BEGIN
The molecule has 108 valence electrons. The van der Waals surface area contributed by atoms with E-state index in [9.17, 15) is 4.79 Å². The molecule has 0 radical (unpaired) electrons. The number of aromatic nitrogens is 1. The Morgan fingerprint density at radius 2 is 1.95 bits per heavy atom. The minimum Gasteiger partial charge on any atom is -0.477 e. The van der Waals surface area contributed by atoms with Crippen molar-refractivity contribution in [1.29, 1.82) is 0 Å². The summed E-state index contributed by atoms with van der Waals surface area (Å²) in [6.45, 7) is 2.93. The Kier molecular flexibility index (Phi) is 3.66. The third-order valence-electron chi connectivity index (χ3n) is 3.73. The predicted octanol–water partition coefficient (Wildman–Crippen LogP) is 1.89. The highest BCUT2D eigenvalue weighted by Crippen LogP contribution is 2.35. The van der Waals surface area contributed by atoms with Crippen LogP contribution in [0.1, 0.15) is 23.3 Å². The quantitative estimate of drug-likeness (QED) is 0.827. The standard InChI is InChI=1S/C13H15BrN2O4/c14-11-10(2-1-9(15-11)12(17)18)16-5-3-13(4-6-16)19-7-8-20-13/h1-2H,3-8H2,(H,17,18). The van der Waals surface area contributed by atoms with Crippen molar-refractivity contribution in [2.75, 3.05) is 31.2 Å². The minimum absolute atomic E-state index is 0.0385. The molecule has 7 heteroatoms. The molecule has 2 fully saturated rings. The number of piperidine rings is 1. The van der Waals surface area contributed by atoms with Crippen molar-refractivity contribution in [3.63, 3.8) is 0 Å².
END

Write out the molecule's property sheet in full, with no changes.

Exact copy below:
The molecule has 108 valence electrons. The van der Waals surface area contributed by atoms with E-state index in [9.17, 15) is 4.79 Å². The molecule has 0 radical (unpaired) electrons. The number of aromatic nitrogens is 1. The Morgan fingerprint density at radius 2 is 1.95 bits per heavy atom. The minimum Gasteiger partial charge on any atom is -0.477 e. The van der Waals surface area contributed by atoms with Crippen molar-refractivity contribution in [1.29, 1.82) is 0 Å². The summed E-state index contributed by atoms with van der Waals surface area (Å²) in [6.45, 7) is 2.93. The Kier molecular flexibility index (Phi) is 3.66. The third-order valence-electron chi connectivity index (χ3n) is 3.73. The predicted octanol–water partition coefficient (Wildman–Crippen LogP) is 1.89. The highest BCUT2D eigenvalue weighted by Crippen LogP contribution is 2.35. The van der Waals surface area contributed by atoms with Crippen LogP contribution in [0.1, 0.15) is 23.3 Å². The quantitative estimate of drug-likeness (QED) is 0.827. The standard InChI is InChI=1S/C13H15BrN2O4/c14-11-10(2-1-9(15-11)12(17)18)16-5-3-13(4-6-16)19-7-8-20-13/h1-2H,3-8H2,(H,17,18). The van der Waals surface area contributed by atoms with Crippen molar-refractivity contribution in [2.75, 3.05) is 31.2 Å². The minimum absolute atomic E-state index is 0.0385. The molecule has 7 heteroatoms. The molecule has 2 fully saturated rings. The number of piperidine rings is 1. The van der Waals surface area contributed by atoms with Crippen molar-refractivity contribution in [3.63, 3.8) is 0 Å².